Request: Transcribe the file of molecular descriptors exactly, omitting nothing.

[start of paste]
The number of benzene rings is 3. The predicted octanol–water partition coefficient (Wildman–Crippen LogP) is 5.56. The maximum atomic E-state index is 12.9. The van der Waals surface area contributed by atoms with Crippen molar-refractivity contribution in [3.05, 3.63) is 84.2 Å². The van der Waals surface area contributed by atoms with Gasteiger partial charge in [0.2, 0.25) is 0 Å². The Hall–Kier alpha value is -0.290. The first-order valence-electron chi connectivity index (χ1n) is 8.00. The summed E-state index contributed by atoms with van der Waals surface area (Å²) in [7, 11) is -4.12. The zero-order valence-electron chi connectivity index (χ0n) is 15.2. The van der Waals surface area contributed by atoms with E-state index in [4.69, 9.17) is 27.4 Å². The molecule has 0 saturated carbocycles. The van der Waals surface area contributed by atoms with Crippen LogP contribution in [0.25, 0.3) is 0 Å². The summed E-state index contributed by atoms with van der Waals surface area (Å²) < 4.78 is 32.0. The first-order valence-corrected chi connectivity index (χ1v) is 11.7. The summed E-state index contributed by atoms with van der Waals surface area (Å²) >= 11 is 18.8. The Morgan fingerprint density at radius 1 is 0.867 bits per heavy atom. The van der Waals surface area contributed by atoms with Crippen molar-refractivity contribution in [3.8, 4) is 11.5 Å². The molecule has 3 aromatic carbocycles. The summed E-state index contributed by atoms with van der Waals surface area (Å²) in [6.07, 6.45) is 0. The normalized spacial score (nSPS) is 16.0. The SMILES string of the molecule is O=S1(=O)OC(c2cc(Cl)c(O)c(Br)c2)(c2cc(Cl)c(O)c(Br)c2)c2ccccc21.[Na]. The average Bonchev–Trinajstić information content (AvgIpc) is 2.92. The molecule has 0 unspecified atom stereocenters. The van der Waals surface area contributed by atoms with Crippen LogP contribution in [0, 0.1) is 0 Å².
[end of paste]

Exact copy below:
The number of benzene rings is 3. The predicted octanol–water partition coefficient (Wildman–Crippen LogP) is 5.56. The maximum atomic E-state index is 12.9. The van der Waals surface area contributed by atoms with Crippen molar-refractivity contribution in [3.05, 3.63) is 84.2 Å². The van der Waals surface area contributed by atoms with Gasteiger partial charge in [0.2, 0.25) is 0 Å². The Hall–Kier alpha value is -0.290. The first-order valence-electron chi connectivity index (χ1n) is 8.00. The summed E-state index contributed by atoms with van der Waals surface area (Å²) in [7, 11) is -4.12. The zero-order valence-electron chi connectivity index (χ0n) is 15.2. The van der Waals surface area contributed by atoms with E-state index in [4.69, 9.17) is 27.4 Å². The molecule has 0 saturated carbocycles. The van der Waals surface area contributed by atoms with Crippen LogP contribution in [0.25, 0.3) is 0 Å². The summed E-state index contributed by atoms with van der Waals surface area (Å²) < 4.78 is 32.0. The first-order valence-corrected chi connectivity index (χ1v) is 11.7. The summed E-state index contributed by atoms with van der Waals surface area (Å²) >= 11 is 18.8. The Morgan fingerprint density at radius 1 is 0.867 bits per heavy atom. The van der Waals surface area contributed by atoms with Crippen molar-refractivity contribution in [3.8, 4) is 11.5 Å². The molecule has 3 aromatic carbocycles. The summed E-state index contributed by atoms with van der Waals surface area (Å²) in [6.07, 6.45) is 0. The normalized spacial score (nSPS) is 16.0. The SMILES string of the molecule is O=S1(=O)OC(c2cc(Cl)c(O)c(Br)c2)(c2cc(Cl)c(O)c(Br)c2)c2ccccc21.[Na]. The average Bonchev–Trinajstić information content (AvgIpc) is 2.92. The molecule has 0 unspecified atom stereocenters. The van der Waals surface area contributed by atoms with Crippen LogP contribution in [0, 0.1) is 0 Å².